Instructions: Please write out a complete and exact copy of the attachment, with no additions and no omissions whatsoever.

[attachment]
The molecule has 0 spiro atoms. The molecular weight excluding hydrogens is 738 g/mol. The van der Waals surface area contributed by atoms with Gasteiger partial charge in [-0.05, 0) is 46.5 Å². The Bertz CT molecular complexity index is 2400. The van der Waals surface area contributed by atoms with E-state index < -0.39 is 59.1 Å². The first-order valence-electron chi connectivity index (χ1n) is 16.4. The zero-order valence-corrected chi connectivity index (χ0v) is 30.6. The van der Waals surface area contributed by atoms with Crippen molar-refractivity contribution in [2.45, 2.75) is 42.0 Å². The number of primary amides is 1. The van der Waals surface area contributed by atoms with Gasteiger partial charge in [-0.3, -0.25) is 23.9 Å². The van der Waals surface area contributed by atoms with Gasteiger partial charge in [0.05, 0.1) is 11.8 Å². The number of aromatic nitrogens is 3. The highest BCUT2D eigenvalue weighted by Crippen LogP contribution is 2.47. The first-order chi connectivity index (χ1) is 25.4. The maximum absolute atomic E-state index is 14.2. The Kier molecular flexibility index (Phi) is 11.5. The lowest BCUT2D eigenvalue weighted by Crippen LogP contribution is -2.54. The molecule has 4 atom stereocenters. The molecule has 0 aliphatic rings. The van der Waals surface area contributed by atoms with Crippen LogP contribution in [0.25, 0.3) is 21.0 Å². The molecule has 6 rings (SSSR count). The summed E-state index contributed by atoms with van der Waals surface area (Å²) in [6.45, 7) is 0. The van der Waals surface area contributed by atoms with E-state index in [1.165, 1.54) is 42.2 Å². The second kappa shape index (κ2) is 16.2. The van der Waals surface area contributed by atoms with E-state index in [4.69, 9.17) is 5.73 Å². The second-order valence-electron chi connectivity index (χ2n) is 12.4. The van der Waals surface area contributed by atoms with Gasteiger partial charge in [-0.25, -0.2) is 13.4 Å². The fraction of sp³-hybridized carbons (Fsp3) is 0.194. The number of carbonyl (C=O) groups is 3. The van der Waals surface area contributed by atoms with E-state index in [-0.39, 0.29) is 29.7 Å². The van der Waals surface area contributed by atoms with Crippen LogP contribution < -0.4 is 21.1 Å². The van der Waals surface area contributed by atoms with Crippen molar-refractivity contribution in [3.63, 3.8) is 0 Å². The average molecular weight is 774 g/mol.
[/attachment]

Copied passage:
The molecule has 0 spiro atoms. The molecular weight excluding hydrogens is 738 g/mol. The van der Waals surface area contributed by atoms with Gasteiger partial charge in [-0.05, 0) is 46.5 Å². The Bertz CT molecular complexity index is 2400. The van der Waals surface area contributed by atoms with E-state index < -0.39 is 59.1 Å². The first-order valence-electron chi connectivity index (χ1n) is 16.4. The zero-order valence-corrected chi connectivity index (χ0v) is 30.6. The van der Waals surface area contributed by atoms with Crippen molar-refractivity contribution in [2.45, 2.75) is 42.0 Å². The number of primary amides is 1. The van der Waals surface area contributed by atoms with Gasteiger partial charge in [-0.3, -0.25) is 23.9 Å². The van der Waals surface area contributed by atoms with Gasteiger partial charge in [0.05, 0.1) is 11.8 Å². The number of aromatic nitrogens is 3. The highest BCUT2D eigenvalue weighted by Crippen LogP contribution is 2.47. The first-order chi connectivity index (χ1) is 25.4. The maximum absolute atomic E-state index is 14.2. The Kier molecular flexibility index (Phi) is 11.5. The lowest BCUT2D eigenvalue weighted by Crippen LogP contribution is -2.54. The molecule has 4 atom stereocenters. The molecule has 0 aliphatic rings. The van der Waals surface area contributed by atoms with Crippen LogP contribution in [0.25, 0.3) is 21.0 Å². The molecule has 6 rings (SSSR count). The summed E-state index contributed by atoms with van der Waals surface area (Å²) in [6.45, 7) is 0. The van der Waals surface area contributed by atoms with E-state index in [1.165, 1.54) is 42.2 Å². The second kappa shape index (κ2) is 16.2. The van der Waals surface area contributed by atoms with E-state index in [4.69, 9.17) is 5.73 Å². The second-order valence-electron chi connectivity index (χ2n) is 12.4. The van der Waals surface area contributed by atoms with Gasteiger partial charge in [-0.25, -0.2) is 13.4 Å². The fraction of sp³-hybridized carbons (Fsp3) is 0.194. The number of carbonyl (C=O) groups is 3. The van der Waals surface area contributed by atoms with E-state index in [-0.39, 0.29) is 29.7 Å². The van der Waals surface area contributed by atoms with Crippen LogP contribution < -0.4 is 21.1 Å². The van der Waals surface area contributed by atoms with Crippen molar-refractivity contribution in [3.63, 3.8) is 0 Å². The average molecular weight is 774 g/mol.